Blog by Niti Manthan
Facilitating young minds towards holistic development.
Cryptocurrency has emerged as a mode of payment that allows online payments to be sent directly from one party to another without the need for central financial authority. The proposed bill namely, Cryptocurrency And Regulation Of Official Digital Currency Bill, 2021, intends to ban the use of cryptocurrency as a legal tender or currency with certain exceptions to promote the underlying technology of cryptocurrency and provide a framework for creating an official digital currency, this official digital currency should be issued by the Central Bank i.e. Reserve Bank of India (RBI). RBI had issued a notice earlier directing entities not to involve in transactions relating to such virtual currency and also banks had disabled crypto trading. Later, the apex court had set aside the circular by giving reasons of being not proportionate and hence violative of Article 19(1)(g) of the Constitution of India.
As per the Government, it is now planning to fast-track the proposed ban by getting this bill in force. If the proposed Crypto Bill becomes law, India will officially ban private cryptocurrencies rather than managing them like corporate stocks.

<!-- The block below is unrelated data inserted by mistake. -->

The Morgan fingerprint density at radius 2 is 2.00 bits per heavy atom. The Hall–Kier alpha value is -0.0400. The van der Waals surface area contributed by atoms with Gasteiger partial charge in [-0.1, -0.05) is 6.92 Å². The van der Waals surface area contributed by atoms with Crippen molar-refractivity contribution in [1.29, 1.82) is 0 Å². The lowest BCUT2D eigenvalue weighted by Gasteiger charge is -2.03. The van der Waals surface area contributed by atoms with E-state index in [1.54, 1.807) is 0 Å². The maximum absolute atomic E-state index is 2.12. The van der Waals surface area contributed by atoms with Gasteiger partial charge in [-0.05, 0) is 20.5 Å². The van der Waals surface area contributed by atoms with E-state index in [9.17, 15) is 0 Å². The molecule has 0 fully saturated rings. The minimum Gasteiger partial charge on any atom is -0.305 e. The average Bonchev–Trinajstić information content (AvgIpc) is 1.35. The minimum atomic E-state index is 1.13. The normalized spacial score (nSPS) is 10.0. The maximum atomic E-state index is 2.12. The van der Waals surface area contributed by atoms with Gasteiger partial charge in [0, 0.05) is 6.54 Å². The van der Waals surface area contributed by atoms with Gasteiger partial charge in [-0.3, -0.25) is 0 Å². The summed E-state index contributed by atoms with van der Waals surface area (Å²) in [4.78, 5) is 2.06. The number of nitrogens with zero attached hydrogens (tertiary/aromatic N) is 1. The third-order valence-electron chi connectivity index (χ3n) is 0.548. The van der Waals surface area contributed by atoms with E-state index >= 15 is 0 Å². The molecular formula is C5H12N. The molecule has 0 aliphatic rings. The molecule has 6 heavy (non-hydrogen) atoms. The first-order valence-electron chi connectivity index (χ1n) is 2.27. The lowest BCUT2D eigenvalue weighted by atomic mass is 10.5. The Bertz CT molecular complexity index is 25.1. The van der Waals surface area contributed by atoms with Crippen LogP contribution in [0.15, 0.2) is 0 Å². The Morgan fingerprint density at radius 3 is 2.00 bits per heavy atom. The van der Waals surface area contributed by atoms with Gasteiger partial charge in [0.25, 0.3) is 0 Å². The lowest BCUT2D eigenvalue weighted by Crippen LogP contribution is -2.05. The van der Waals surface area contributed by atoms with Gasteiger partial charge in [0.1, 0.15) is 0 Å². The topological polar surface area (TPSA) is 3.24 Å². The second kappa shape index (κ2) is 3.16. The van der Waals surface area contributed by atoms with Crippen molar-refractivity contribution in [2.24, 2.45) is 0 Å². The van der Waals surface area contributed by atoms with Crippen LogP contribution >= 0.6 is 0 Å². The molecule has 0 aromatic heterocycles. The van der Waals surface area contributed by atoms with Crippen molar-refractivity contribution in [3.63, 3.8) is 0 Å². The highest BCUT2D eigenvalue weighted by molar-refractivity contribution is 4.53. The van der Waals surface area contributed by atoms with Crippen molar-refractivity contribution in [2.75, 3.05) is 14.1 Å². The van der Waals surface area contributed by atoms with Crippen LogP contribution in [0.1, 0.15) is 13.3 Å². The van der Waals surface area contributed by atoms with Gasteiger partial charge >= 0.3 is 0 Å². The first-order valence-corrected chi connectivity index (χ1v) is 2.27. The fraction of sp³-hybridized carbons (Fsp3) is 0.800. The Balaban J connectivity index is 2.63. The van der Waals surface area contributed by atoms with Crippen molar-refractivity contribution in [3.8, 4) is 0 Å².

This unanticipated step by the Government led to a plethora of suggestions and comments of innumerable stakeholders at the national and international levels thus dampening prospective investment goals.
The author attempts to explore the overview of the proposed bill whose fate will decide by the government and the implications of such a bill on future investors.
The cattle slaughter laws in India have been a subject of extensive debate. This is probably because of the religious sentiments of different communities attached to these cattle. Nonetheless, the Apex Court has time and again reiterated that the sacrifice of cattle on certain festivals is not an essential part of the religion so as to bring it under the ambit of Fundamental Right to Religion under Article 25 of the Constitution of India. Further, any law imposing a ban on cattle slaughter seeks immunity from the provisions of the Constitution itself. The question remains as to how far this protection can be granted to these laws. In this light, this article analyses the recent Prevention of Slaughter and Preservation of Cattle Bill introduced by the Karnataka government.
The article analyzes the balance between democratic freedoms and state protection in the field of commercial surrogacy.